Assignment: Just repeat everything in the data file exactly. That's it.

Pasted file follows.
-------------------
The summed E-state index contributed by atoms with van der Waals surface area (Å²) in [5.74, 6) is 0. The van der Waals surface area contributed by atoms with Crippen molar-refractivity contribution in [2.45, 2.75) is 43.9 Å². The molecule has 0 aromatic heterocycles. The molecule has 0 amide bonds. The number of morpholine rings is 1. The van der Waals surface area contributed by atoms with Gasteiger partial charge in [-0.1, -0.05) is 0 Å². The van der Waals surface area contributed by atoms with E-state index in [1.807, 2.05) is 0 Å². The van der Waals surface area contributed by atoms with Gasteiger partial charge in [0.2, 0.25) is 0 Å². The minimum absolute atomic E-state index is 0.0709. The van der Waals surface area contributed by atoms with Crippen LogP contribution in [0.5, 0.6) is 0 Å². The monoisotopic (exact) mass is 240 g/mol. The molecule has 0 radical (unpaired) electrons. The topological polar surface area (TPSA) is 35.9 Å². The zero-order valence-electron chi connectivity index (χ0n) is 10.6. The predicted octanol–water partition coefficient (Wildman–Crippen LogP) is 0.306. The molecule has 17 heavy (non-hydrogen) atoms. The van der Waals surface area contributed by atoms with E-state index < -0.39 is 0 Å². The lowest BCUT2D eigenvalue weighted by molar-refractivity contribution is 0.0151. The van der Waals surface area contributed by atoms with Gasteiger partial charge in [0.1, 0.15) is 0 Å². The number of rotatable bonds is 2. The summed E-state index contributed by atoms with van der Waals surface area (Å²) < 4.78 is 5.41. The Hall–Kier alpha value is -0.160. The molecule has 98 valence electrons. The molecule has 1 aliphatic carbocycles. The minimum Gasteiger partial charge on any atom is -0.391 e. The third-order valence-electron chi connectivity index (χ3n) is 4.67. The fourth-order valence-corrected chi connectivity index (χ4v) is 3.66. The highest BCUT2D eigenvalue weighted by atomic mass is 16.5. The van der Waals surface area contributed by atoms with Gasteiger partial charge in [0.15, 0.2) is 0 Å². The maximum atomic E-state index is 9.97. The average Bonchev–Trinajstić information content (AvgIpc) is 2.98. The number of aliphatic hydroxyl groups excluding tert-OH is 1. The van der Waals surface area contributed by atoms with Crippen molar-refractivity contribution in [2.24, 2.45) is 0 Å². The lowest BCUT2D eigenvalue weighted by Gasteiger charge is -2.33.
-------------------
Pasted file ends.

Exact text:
The summed E-state index contributed by atoms with van der Waals surface area (Å²) in [5.74, 6) is 0. The van der Waals surface area contributed by atoms with Crippen molar-refractivity contribution in [2.45, 2.75) is 43.9 Å². The molecule has 0 aromatic heterocycles. The molecule has 0 amide bonds. The number of morpholine rings is 1. The van der Waals surface area contributed by atoms with Gasteiger partial charge in [-0.1, -0.05) is 0 Å². The van der Waals surface area contributed by atoms with E-state index in [1.807, 2.05) is 0 Å². The van der Waals surface area contributed by atoms with Gasteiger partial charge in [0.2, 0.25) is 0 Å². The minimum absolute atomic E-state index is 0.0709. The van der Waals surface area contributed by atoms with Crippen LogP contribution in [0.5, 0.6) is 0 Å². The monoisotopic (exact) mass is 240 g/mol. The molecule has 0 radical (unpaired) electrons. The topological polar surface area (TPSA) is 35.9 Å². The zero-order valence-electron chi connectivity index (χ0n) is 10.6. The predicted octanol–water partition coefficient (Wildman–Crippen LogP) is 0.306. The molecule has 17 heavy (non-hydrogen) atoms. The van der Waals surface area contributed by atoms with E-state index < -0.39 is 0 Å². The lowest BCUT2D eigenvalue weighted by molar-refractivity contribution is 0.0151. The van der Waals surface area contributed by atoms with Gasteiger partial charge in [0.1, 0.15) is 0 Å². The number of rotatable bonds is 2. The summed E-state index contributed by atoms with van der Waals surface area (Å²) < 4.78 is 5.41. The Hall–Kier alpha value is -0.160. The molecule has 98 valence electrons. The molecule has 1 aliphatic carbocycles. The minimum Gasteiger partial charge on any atom is -0.391 e. The third-order valence-electron chi connectivity index (χ3n) is 4.67. The fourth-order valence-corrected chi connectivity index (χ4v) is 3.66. The highest BCUT2D eigenvalue weighted by atomic mass is 16.5. The van der Waals surface area contributed by atoms with Gasteiger partial charge in [0.15, 0.2) is 0 Å². The maximum atomic E-state index is 9.97. The average Bonchev–Trinajstić information content (AvgIpc) is 2.98. The number of aliphatic hydroxyl groups excluding tert-OH is 1. The van der Waals surface area contributed by atoms with Crippen molar-refractivity contribution in [2.24, 2.45) is 0 Å². The lowest BCUT2D eigenvalue weighted by Gasteiger charge is -2.33.